Re: git-rebase is ignoring working-tree-encoding
- Date: Thu, 8 Nov 2018 18:02:30 +0100
- From: Torsten Bögershausen <tboegi@xxxxxx>
- Subject: Re: git-rebase is ignoring working-tree-encoding
On Wed, Nov 07, 2018 at 05:38:18AM +0100, Adrián Gimeno Balaguer wrote:
> Hello Torsten,
> Thanks for answering.
> Answering to your question, I removed the comments with "rebase" since
> my reported encoding issue happens on more simpler operations
> (described in the PR), and the problem is not directly related to
> rebasing, so I considered it better in order to avoid unrelated
> Let's get back to the problem. Each system has a default endianness.
> Also, in .gitattributes's working-tree-encoding, Git behaves
> differently depending on the attribute's value and the contents of the
> referenced entry file. When I put the value "UTF-16", then the file
> must have a BOM, or Git complains. Otherwise, if I put the value
> "UTF-16BE" or "UTF-16LE", then Git prohibites operations if file has a
> BOM for that main encoding (UTF-16 here), which can be relate to any
> My very initial goal was, given a UTF-16LE file, to be able to view
> human-readable diffs whenever I make a change on it (and yes, it must
> be Little Endian). Plus, this file had a BOM. Now, what are the
> options with Git currently (consider only working-tree-encoding)? If I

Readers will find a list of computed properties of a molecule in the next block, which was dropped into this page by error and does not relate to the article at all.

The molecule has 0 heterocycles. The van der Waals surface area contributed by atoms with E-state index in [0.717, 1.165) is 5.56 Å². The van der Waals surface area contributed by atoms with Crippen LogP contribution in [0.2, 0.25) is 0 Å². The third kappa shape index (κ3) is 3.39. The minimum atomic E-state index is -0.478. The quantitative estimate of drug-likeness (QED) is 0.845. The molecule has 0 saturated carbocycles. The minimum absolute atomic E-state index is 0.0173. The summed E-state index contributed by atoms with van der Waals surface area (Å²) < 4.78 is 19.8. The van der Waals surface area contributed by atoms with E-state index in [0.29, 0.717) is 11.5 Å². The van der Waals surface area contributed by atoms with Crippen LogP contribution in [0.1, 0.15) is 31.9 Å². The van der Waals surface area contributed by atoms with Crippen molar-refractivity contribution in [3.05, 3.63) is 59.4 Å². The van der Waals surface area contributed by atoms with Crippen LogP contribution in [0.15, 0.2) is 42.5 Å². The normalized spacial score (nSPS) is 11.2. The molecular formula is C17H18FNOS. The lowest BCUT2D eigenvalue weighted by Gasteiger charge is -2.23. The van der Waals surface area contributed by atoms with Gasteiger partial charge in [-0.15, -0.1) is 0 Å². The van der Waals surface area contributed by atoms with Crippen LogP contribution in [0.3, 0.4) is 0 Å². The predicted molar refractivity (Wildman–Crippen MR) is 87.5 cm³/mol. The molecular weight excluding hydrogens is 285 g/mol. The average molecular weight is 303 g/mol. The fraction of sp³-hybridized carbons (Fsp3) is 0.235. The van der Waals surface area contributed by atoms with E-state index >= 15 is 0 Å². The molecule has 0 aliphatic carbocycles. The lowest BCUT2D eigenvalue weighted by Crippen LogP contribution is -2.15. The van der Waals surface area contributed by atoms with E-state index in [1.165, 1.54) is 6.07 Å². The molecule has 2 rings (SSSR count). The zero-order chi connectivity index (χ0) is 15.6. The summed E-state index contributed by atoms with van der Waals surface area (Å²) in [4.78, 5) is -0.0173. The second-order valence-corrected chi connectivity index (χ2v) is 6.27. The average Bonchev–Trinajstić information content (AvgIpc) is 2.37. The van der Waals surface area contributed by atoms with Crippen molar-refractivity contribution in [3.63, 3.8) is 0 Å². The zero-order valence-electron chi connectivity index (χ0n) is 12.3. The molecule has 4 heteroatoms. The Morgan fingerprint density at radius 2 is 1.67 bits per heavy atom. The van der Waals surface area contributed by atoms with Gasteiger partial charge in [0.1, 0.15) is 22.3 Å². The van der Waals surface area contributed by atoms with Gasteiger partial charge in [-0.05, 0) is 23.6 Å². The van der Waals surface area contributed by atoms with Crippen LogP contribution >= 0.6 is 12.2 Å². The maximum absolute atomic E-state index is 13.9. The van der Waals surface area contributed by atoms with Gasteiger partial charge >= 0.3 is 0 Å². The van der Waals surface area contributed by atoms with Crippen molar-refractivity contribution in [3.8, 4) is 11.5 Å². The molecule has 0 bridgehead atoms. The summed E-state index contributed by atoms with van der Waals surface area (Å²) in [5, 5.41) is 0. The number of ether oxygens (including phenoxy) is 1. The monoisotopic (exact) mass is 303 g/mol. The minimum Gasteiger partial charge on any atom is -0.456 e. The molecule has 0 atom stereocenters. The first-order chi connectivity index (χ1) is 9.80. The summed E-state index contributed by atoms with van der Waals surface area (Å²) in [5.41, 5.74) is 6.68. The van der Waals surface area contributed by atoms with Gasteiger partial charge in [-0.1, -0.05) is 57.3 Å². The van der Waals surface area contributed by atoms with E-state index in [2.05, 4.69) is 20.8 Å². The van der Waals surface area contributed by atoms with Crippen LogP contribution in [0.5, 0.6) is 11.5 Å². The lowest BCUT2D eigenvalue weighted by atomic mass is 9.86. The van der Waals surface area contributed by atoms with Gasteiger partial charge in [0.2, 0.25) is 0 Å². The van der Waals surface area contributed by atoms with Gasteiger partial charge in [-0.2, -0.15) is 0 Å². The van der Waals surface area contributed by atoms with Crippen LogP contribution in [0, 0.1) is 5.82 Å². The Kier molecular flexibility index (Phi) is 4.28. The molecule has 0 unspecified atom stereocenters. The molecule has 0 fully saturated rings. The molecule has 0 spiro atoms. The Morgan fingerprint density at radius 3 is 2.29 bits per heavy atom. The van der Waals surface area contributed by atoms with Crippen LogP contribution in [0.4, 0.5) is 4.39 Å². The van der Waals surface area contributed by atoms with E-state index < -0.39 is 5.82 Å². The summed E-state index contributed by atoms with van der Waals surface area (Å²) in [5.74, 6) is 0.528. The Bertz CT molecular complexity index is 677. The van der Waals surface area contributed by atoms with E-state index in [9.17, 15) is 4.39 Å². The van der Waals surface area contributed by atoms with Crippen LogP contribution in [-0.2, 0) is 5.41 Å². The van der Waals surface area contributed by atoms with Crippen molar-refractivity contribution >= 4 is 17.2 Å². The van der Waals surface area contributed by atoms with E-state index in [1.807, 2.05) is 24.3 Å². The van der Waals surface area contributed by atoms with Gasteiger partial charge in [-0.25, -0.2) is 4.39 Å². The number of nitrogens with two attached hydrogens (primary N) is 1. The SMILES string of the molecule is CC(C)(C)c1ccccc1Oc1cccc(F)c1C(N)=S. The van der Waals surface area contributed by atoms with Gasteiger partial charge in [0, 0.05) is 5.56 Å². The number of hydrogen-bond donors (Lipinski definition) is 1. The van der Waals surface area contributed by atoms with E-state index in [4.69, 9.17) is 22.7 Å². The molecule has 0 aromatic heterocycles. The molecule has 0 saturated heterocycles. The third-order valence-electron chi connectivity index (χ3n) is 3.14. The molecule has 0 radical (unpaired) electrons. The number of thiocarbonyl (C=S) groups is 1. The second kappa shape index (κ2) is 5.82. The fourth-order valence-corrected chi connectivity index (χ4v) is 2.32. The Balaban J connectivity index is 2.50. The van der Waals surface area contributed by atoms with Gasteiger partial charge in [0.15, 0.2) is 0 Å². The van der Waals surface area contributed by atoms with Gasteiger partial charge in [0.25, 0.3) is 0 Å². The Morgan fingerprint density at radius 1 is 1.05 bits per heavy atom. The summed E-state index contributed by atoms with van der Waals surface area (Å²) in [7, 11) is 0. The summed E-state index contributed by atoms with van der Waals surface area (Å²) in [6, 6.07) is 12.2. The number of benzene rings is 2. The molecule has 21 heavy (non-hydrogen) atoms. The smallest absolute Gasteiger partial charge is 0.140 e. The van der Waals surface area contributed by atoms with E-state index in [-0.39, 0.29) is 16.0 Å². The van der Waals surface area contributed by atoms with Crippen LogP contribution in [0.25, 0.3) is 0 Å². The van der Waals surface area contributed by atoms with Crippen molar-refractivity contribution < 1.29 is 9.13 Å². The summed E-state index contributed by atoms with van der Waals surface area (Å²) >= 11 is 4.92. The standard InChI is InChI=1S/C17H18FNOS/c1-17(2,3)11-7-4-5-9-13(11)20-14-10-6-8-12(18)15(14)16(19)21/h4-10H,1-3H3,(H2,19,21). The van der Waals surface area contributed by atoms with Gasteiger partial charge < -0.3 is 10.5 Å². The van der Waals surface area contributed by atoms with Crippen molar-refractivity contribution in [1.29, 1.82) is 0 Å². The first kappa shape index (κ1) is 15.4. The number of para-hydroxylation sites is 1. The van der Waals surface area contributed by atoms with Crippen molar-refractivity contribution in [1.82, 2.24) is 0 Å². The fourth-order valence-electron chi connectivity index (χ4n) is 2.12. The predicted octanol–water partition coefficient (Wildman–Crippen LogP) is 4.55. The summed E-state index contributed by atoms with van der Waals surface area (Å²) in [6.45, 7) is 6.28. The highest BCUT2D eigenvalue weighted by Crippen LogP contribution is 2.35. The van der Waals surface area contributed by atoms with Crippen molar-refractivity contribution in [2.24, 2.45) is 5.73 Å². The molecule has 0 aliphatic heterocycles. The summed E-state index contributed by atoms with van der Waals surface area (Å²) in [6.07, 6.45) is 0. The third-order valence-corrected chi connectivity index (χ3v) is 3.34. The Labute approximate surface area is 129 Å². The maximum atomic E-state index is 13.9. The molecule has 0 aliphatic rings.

> put working-tree-encoding=UTF-16, then I could view readable diffs and
> commit the file, but here is the main problem: Git looses information
> about what initial endianness the file had, therefore, after
> staging/committing it re-encodes the file from UTF-8 (as stored
> internally) to UTF-16 and the default system endianness. In my case it
> did to Big Endian, thus affecting the project's requirement. That is
> why I ended up writing a fixup script to change the encoding back to
OK, I think I understand your problem now.
The file format which you ask for could be named "UTF-16-BOM-LE",
but that does not exist in reality.
If you use UTF-16, then there must be a BOM, and if there is a BOM,
then a Unicode-aware application -should- be able to handle it.
Why does your project require such a format ?
> On the other hand, once I set working-tree-encoding=UTF-16LE, then Git
> prohibited me from committing the file and even viewing human-readable
> diffs (the output simply tells it's a binary file). In this sense, the
> internal location of these errors is within the function of utf8.c I
> made changes to in the PR. I hope I was clearer!
> Finally, Git behaviour around this is based on Unicode standards,
> which is why I acknowledged that my changes violated them after
> refering to a link which is present in the ut8.h file.